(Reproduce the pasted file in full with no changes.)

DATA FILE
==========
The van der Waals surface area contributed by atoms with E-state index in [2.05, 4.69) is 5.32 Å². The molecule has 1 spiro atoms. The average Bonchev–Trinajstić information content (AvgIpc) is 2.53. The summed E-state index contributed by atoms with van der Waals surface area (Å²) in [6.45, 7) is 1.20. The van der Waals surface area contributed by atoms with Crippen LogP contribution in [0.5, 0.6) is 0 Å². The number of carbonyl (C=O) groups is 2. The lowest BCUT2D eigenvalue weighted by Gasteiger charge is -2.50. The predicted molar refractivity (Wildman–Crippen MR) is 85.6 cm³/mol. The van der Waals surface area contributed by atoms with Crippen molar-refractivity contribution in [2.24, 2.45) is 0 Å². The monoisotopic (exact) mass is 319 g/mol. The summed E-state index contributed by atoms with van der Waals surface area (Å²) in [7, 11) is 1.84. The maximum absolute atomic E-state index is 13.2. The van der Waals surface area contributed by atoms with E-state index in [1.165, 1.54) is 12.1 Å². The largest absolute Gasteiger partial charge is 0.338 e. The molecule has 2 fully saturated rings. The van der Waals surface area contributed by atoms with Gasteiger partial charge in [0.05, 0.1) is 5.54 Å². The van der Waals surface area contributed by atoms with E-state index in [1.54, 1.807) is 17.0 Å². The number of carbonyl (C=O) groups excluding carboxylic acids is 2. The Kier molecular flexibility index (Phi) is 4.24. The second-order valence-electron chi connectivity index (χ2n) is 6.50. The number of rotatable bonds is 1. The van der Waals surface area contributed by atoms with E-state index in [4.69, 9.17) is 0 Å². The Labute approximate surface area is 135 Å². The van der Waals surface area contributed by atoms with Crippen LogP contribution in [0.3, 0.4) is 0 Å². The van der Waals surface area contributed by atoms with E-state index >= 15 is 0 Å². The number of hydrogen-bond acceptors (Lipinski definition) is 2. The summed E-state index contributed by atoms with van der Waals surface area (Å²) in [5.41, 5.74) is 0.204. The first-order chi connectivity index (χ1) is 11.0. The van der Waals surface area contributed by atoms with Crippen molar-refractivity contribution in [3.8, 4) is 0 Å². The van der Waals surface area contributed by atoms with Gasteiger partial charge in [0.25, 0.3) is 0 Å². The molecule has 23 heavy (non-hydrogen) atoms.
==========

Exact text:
The van der Waals surface area contributed by atoms with E-state index in [2.05, 4.69) is 5.32 Å². The molecule has 1 spiro atoms. The average Bonchev–Trinajstić information content (AvgIpc) is 2.53. The summed E-state index contributed by atoms with van der Waals surface area (Å²) in [6.45, 7) is 1.20. The van der Waals surface area contributed by atoms with Crippen LogP contribution in [0.5, 0.6) is 0 Å². The number of carbonyl (C=O) groups is 2. The lowest BCUT2D eigenvalue weighted by Gasteiger charge is -2.50. The predicted molar refractivity (Wildman–Crippen MR) is 85.6 cm³/mol. The van der Waals surface area contributed by atoms with Crippen molar-refractivity contribution in [2.24, 2.45) is 0 Å². The monoisotopic (exact) mass is 319 g/mol. The summed E-state index contributed by atoms with van der Waals surface area (Å²) in [7, 11) is 1.84. The maximum absolute atomic E-state index is 13.2. The van der Waals surface area contributed by atoms with E-state index in [1.165, 1.54) is 12.1 Å². The largest absolute Gasteiger partial charge is 0.338 e. The molecule has 2 fully saturated rings. The van der Waals surface area contributed by atoms with Gasteiger partial charge in [0.05, 0.1) is 5.54 Å². The van der Waals surface area contributed by atoms with E-state index in [1.54, 1.807) is 17.0 Å². The number of carbonyl (C=O) groups excluding carboxylic acids is 2. The Kier molecular flexibility index (Phi) is 4.24. The second-order valence-electron chi connectivity index (χ2n) is 6.50. The number of rotatable bonds is 1. The van der Waals surface area contributed by atoms with E-state index in [4.69, 9.17) is 0 Å². The Labute approximate surface area is 135 Å². The van der Waals surface area contributed by atoms with Crippen LogP contribution in [0.3, 0.4) is 0 Å². The van der Waals surface area contributed by atoms with E-state index >= 15 is 0 Å². The number of hydrogen-bond acceptors (Lipinski definition) is 2. The summed E-state index contributed by atoms with van der Waals surface area (Å²) in [5.41, 5.74) is 0.204. The first-order chi connectivity index (χ1) is 11.0. The van der Waals surface area contributed by atoms with Crippen molar-refractivity contribution in [3.8, 4) is 0 Å². The van der Waals surface area contributed by atoms with Gasteiger partial charge in [0.25, 0.3) is 0 Å². The molecule has 23 heavy (non-hydrogen) atoms.